How the Caste System Takes Root in America

The American Caste System

Just as in ancient India society was segmented into five layers, American society can also be classified.

The basic four layers of Indian society were:

Brahman (priests)

Kshatriyas (warriors)

Vaishyas (traders)

Shudras (workmen)

The fifth layer would be the ‘untouchables,’ that class of not quite human which does the distasteful things that no real human being would want to do. You know, take out the trash, manage waste treatment plants, that sort of thing.

layers of society

In American society the untouchables would be people who don’t work, welfare recipients, criminals, and that sort of thing. We know they exist, we rant about them, but we stay far away from them, unless we are on a reality TV show.

The basic workman, in American society would be the minimum wage worker. The wage can go up, but still, the worker is stuck in a machine which requires little education, but from which there is little hope of escape. Indeed, lack of real education is the trap…is the source of little hope.

The trader would include anybody who went into business for themselves. His god is (choke) money.

The warrior would be the fellow who sold his soul to keep the priests in business. He gets to play with sharp objects and high tech slingshots. Translate this to law/military doing the bidding of people in charge.

Alas, there are no real priests in America. Never have been, actually. You see in India the word Brahmin refers to universal consciousness. Religious leaders in America do not seek universal consciousness.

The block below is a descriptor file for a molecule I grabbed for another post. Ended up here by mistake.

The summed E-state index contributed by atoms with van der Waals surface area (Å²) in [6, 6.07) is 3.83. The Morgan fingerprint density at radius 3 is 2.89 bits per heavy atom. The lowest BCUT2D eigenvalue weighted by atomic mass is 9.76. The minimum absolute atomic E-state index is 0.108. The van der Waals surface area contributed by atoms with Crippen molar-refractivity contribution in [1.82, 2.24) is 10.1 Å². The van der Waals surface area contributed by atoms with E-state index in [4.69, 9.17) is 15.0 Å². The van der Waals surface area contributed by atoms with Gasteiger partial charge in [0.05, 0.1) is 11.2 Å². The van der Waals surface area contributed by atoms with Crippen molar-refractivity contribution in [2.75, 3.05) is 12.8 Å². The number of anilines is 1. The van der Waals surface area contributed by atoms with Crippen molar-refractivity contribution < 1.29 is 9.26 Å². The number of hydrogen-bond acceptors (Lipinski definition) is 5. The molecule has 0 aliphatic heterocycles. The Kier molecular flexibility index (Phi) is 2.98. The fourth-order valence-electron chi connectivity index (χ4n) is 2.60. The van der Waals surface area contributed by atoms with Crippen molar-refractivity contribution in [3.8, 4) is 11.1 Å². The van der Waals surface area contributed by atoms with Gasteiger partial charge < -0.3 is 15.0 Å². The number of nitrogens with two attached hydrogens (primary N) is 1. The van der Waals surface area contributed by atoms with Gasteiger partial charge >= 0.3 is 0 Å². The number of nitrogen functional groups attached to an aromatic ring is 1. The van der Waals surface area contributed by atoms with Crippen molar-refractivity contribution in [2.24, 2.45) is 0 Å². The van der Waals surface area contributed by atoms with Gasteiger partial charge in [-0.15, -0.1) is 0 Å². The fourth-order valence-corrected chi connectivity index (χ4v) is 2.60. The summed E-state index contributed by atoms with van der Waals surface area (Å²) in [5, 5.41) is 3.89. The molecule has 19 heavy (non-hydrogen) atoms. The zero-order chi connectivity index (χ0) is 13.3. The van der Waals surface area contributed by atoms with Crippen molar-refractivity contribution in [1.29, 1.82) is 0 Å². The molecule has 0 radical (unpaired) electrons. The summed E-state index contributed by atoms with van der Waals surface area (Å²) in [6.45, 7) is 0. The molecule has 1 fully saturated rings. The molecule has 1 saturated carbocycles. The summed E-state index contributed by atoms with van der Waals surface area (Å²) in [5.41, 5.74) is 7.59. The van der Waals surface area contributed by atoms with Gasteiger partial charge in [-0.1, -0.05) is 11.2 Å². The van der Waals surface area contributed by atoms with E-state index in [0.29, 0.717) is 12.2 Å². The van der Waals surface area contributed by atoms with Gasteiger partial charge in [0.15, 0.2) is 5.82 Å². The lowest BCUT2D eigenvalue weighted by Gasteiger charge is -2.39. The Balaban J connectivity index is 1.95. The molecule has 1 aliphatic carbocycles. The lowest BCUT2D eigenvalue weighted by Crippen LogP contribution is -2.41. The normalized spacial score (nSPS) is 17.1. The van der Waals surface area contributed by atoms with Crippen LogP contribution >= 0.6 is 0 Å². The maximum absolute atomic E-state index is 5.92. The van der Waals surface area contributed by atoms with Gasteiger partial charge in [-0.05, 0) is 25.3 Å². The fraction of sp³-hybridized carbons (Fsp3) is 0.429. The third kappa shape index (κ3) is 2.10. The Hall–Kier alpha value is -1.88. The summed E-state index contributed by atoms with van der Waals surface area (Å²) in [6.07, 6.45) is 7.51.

The word caste comes from Latin, and it means to cut off, to segregate.

Doubtless, the concept of a caste system came first from racial considerations, and then was imposed by leaders, thus giving some sort of order to society and making it more manageable.  This is easily understood if you take the concept of a caste system to the next level (the level currently in vogue in America), an obsession with wealth.

People with little money are on the bottom, and people with lots of money are on the top. While this seems grossly unfair, and doubtless is, it still provides a valuable source of order. Consider that in ancient India people were segregated according to their ability to pay taxes, then compare that to the American model.

While caste systems have proven valuable in the herding of the human race, they are inherently cruel, and actually kept in place through ignorance. In the beginning, this was actually understood, and there were methods in place to enable people to break out of the caste system. In the Vedic literature known as the Atreya smriti (141-142), people were allowed to move up through the caste system.

If one is a Shudra by birth, for instance, by observing Sanskara, or by studying the Vedas one one can move up in caste.

One who knows Brahman is a Brahmana. No need to move up there, because one is at the top.

Untouchables, they stay in the treatment plant.

Unfortunately, this flexibility of caste is not spoken of much in modern times because, darn it, it would upset the turnip cart. Maybe even make it into a turn-up cart.

You see, ignorance is a tool by which bad guys keep good people ‘in their place.’ Education is slanted, downgraded, and people are deprived of education in the most insidious manners, all while being told they are getting the best education. Thus is ignorance perpetuated, and thus is the caste system, even in a modern society such as the United States of America, held in place.

Drop by, unless you want to stay in your place.

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